Overall, the interaction between teacher and pupil is lively, the teaching is evenly paced and the children in general appear interested and eager for challenge. There are significant strengths in the way the school is developing a curriculum which provides opportunities for pupils to use Information Communication Technology (ICT) skills in a variety of curricular areas. The staff has worked diligently to identify learning opportunities through the use of ICT across all strands of the curriculum. The quality of pupils’ learning outcomes indicates an appropriate progression that is commensurate with age and ability.
Déantar iarracht chreidiúnach an Ghaeilge a chur chun cinn sa scoil le húsáid na teanga chomh minic agus is féidir i ngnáthchúrsaí an lae. Baineann na daltaí taitneamh as na cluichí cainte agus déanann na hoidí iarracht mhacánta leanúnachas cainte a chothú sna daltaí. Meastar go n-oirfeadh sé aird faoi leith a dhíriú ar chothú an leanúnachais ó rang go chéile d’fhonn cumas labhartha na ndaltaí a fheabhsú. Moltar nósanna mar fhrása na seachtaine, nathanna cainte nó feidhmeanna teanga a chur i bhfeidhm. Cothóidh sé seo comhsheasmhacht níos airde in úsáid na teanga agus dul chun cinn sa bhreis in inniúlacht na ndaltaí sa Ghaeilge. Aithrisíonn ranganna áirithe cnuasach deas rann agus dánta go soiléir agus go taitneamhach. Téitear i muinín na drámaíochta go rialta chun an obair a shaibhriú. Moltar cnuasach dánta a bhailiú a bheadh in oiriúint d’aois na ndaltaí agus teacht ar chomhthuiscint maidir le méid dánta is cóir do rang a chur de ghlanmheabhair in aghaidh na bliana. Ar an iomlán sroichtear caighdeán sásúil sa léitheoireacht agus tá na daltaí eolach ar na briathra agus ar chruinneas na gramadaí. Is inmholta an úsáid a bhaintear as an dTeicneolaíocht Eolais agus Chumarsáide chun an teanga a chur chun cinn. Is dúshlán anois é don fhoireann úsáid na Gaeilge mar theanga chaidrimh a chur chun cinn ar bhealach sistéamach tríd an scoil.
A creditable attempt is undertaken to promote Irish in the school, with Irish spoken as often as possible throughout the school day. The pupils enjoy their language games and the teachers regularly promote continuity in spoken Irish. It is recommended that particular attention be given to the development of a consistency of practice between classes to improve pupils’ language development. It is suggested that a variety of strategies be introduced, such as phrase of the week among others in each class. This will facilitate a greater consistency in the use of Irish and enable pupils’ to improve their competency in the language. Poetry and verse are recited clearly and pleasantly in some classes. Dramatic activity is utilised regularly to enrich the learning. The staff is advised to compile an assortment of age- appropriate verse for each class and to agree on the number of poems that should be memorised by the pupils. In general the pupils reach an acceptable standard in reading, they are knowledgeable on the use of verbs and on the conventions of grammar. The use of ICT is praiseworthy in promoting Irish in the school. The challenge for staff in the future is to develop Irish as a social language throughout the school on a systematic basis.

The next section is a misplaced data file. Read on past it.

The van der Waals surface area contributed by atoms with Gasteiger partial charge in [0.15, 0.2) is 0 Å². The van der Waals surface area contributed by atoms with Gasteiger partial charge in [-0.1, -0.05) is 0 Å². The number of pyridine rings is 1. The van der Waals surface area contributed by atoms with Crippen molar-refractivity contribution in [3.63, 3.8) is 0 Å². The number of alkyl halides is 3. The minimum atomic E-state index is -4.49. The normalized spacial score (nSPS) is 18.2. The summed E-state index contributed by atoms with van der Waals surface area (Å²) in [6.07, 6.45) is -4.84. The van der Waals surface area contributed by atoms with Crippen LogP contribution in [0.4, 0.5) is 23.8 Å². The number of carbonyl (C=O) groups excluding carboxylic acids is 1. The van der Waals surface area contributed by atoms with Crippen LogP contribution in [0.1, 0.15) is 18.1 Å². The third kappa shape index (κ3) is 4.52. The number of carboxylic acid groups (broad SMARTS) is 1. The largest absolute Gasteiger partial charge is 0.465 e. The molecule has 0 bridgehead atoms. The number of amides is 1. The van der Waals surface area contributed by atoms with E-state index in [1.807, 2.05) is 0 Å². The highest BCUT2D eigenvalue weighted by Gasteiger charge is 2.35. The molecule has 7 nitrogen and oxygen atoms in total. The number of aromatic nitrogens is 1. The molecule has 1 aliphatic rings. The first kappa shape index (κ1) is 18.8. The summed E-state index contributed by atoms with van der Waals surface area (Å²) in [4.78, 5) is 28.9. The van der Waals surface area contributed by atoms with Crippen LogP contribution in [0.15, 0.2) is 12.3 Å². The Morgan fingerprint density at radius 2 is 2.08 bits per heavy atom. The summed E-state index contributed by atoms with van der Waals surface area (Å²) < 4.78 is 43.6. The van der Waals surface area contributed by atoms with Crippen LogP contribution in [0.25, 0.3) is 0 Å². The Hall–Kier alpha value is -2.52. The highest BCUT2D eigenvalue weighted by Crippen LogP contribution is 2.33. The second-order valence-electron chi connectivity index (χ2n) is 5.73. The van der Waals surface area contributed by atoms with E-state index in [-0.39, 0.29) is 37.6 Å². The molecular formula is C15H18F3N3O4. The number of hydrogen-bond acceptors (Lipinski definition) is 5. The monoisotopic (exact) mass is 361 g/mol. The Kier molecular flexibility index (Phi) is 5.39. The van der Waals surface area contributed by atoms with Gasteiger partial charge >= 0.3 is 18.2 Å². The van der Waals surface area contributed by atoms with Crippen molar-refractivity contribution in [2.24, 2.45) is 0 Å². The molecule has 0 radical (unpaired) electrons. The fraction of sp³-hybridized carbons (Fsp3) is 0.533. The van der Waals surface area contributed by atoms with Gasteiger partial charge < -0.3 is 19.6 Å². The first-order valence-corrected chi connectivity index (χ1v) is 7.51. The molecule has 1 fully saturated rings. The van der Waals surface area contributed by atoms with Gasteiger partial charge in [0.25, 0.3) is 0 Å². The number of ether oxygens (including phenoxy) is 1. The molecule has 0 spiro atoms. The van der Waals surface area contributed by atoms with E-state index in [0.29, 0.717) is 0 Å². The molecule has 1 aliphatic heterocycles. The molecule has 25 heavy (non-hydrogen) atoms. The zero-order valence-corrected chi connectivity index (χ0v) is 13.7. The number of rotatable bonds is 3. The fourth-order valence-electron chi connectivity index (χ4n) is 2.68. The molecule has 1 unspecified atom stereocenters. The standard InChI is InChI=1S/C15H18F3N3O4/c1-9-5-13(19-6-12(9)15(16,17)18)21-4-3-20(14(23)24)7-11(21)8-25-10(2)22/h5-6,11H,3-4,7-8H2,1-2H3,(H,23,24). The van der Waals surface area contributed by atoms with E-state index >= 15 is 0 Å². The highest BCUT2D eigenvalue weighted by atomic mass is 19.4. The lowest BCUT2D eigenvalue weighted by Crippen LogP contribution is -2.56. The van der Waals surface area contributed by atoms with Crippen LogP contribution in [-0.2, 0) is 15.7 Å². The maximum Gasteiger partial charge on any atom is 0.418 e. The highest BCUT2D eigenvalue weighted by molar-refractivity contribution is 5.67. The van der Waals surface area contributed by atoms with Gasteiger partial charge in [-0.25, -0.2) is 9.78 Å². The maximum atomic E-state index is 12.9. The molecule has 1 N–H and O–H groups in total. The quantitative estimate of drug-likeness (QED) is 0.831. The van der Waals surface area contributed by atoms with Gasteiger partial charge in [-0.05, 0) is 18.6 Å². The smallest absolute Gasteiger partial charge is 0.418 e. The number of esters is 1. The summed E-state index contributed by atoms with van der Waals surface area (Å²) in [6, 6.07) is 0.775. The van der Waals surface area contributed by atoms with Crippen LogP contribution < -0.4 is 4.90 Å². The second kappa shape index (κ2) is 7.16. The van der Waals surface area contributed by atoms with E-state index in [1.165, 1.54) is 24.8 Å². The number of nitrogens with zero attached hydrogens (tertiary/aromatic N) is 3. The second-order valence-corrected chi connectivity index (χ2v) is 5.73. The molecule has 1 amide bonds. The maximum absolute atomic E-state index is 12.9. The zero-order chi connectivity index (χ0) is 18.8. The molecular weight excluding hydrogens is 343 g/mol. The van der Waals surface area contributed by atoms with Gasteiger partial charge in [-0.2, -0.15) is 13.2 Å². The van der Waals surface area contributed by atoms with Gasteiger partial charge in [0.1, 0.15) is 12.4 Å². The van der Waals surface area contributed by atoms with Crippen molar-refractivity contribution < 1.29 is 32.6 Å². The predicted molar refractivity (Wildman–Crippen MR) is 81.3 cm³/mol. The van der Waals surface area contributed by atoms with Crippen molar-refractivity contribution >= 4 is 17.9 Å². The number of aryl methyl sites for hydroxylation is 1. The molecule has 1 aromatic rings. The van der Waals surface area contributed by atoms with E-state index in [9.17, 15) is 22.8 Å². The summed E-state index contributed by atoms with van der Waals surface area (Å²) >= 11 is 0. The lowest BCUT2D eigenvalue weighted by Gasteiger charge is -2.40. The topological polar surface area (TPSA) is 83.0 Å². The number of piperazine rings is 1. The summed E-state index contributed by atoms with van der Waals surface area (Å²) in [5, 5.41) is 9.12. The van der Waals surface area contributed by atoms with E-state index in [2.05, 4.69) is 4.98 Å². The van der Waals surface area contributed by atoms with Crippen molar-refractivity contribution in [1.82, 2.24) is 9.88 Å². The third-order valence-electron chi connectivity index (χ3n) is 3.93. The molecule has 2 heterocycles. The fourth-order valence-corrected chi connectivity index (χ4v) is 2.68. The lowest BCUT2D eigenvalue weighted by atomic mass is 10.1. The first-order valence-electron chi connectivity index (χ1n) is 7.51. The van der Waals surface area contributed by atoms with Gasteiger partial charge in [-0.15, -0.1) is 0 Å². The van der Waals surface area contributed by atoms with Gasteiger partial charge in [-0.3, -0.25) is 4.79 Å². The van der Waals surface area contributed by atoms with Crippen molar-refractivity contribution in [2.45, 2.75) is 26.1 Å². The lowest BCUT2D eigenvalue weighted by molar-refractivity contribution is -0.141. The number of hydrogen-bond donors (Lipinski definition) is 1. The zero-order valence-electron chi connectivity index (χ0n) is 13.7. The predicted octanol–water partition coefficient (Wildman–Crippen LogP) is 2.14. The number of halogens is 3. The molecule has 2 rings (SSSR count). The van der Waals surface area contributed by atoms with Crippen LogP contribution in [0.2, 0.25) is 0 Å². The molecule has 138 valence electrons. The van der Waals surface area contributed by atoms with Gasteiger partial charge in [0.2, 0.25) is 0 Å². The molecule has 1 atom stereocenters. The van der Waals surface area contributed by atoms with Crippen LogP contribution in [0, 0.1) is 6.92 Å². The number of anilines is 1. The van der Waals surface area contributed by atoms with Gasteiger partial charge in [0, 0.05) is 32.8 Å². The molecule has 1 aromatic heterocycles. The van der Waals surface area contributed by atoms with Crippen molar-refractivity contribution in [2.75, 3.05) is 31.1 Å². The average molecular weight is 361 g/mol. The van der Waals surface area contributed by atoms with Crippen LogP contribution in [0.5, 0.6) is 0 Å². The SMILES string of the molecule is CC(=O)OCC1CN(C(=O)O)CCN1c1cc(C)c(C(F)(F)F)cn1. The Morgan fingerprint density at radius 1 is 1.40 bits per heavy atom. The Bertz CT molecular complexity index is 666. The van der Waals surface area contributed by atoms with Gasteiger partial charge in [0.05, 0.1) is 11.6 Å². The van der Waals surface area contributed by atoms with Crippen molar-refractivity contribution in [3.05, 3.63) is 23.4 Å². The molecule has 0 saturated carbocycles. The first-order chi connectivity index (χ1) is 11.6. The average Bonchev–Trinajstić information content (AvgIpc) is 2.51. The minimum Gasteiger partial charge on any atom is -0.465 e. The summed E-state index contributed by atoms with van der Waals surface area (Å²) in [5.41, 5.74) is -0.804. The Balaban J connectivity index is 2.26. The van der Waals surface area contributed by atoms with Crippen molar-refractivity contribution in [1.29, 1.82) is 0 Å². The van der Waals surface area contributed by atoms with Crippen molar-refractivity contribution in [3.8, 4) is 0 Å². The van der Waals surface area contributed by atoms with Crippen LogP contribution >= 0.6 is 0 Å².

The standard of reading throughout the school is good. The school is committed in its efforts to develop pupils’ reading skills. Children acquire a useful sight vocabulary at an early stage and proceed to a generally sound grasp of phonics. Music is successfully linked to the teaching of phonics in the infant classes. A graded reading scheme is appropriately supplemented by use of the novel and by a systematic promotion of library book reading. The younger children receive additional support by means of a shared reading initiative. Formal reading begins in junior infants. This is contrary to the recommendations of the Curriculum (1999) that advises a structured reading programme should begin in senior infants. Staff is advised to develop a consistent approach to the choice of selected reading material for each class with a greater emphasis on choosing real books over published texts. The children are making commendable progress in developing their oral skills across a range of activities. The value of promoting poetry in fostering the enjoyment of language is a feature in some classes. As a developmental point, the staff should consider compiling an assortment of age-appropriate verse for each class. Pupils have opportunities to write in a variety of genres, and punctuation and handwriting are developed appropriately. Pupils’ copybooks indicate that written work is monitored regularly and marked carefully. The majority of pupils write with care and attention and reach a creditable standard. ICT is used creatively and productively to reinforce the pupils’ writing.